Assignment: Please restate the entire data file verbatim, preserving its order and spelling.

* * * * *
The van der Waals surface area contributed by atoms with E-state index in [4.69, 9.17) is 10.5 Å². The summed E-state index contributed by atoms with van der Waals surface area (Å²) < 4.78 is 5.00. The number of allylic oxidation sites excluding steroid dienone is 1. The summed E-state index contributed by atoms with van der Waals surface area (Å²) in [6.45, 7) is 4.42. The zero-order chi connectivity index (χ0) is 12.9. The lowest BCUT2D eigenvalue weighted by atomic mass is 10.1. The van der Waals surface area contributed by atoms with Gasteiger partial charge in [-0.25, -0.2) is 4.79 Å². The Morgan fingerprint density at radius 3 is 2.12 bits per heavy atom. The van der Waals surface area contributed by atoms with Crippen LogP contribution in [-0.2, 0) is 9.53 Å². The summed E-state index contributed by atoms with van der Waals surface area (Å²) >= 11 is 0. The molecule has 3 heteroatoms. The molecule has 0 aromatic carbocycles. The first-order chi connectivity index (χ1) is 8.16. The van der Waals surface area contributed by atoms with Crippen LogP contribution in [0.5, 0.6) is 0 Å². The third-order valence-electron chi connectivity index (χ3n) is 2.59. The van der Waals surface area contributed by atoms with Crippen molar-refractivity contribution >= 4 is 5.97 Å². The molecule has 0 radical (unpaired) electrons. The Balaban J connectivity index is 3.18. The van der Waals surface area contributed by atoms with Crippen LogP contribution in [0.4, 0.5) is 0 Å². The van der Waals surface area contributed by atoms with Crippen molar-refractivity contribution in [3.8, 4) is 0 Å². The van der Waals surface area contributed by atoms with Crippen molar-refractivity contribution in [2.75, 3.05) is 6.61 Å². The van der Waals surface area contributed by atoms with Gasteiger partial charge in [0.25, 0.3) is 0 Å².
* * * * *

The van der Waals surface area contributed by atoms with E-state index in [4.69, 9.17) is 10.5 Å². The summed E-state index contributed by atoms with van der Waals surface area (Å²) < 4.78 is 5.00. The number of allylic oxidation sites excluding steroid dienone is 1. The summed E-state index contributed by atoms with van der Waals surface area (Å²) in [6.45, 7) is 4.42. The zero-order chi connectivity index (χ0) is 12.9. The lowest BCUT2D eigenvalue weighted by atomic mass is 10.1. The van der Waals surface area contributed by atoms with Gasteiger partial charge in [-0.25, -0.2) is 4.79 Å². The Morgan fingerprint density at radius 3 is 2.12 bits per heavy atom. The van der Waals surface area contributed by atoms with Crippen LogP contribution in [-0.2, 0) is 9.53 Å². The summed E-state index contributed by atoms with van der Waals surface area (Å²) >= 11 is 0. The molecule has 3 heteroatoms. The molecule has 0 aromatic carbocycles. The first-order chi connectivity index (χ1) is 8.16. The van der Waals surface area contributed by atoms with Crippen LogP contribution in [0.5, 0.6) is 0 Å². The third-order valence-electron chi connectivity index (χ3n) is 2.59. The van der Waals surface area contributed by atoms with Crippen molar-refractivity contribution >= 4 is 5.97 Å². The molecule has 0 radical (unpaired) electrons. The Balaban J connectivity index is 3.18. The van der Waals surface area contributed by atoms with Crippen LogP contribution in [0.4, 0.5) is 0 Å². The van der Waals surface area contributed by atoms with Crippen molar-refractivity contribution in [3.8, 4) is 0 Å². The van der Waals surface area contributed by atoms with Crippen molar-refractivity contribution in [2.75, 3.05) is 6.61 Å². The van der Waals surface area contributed by atoms with Gasteiger partial charge in [0.25, 0.3) is 0 Å².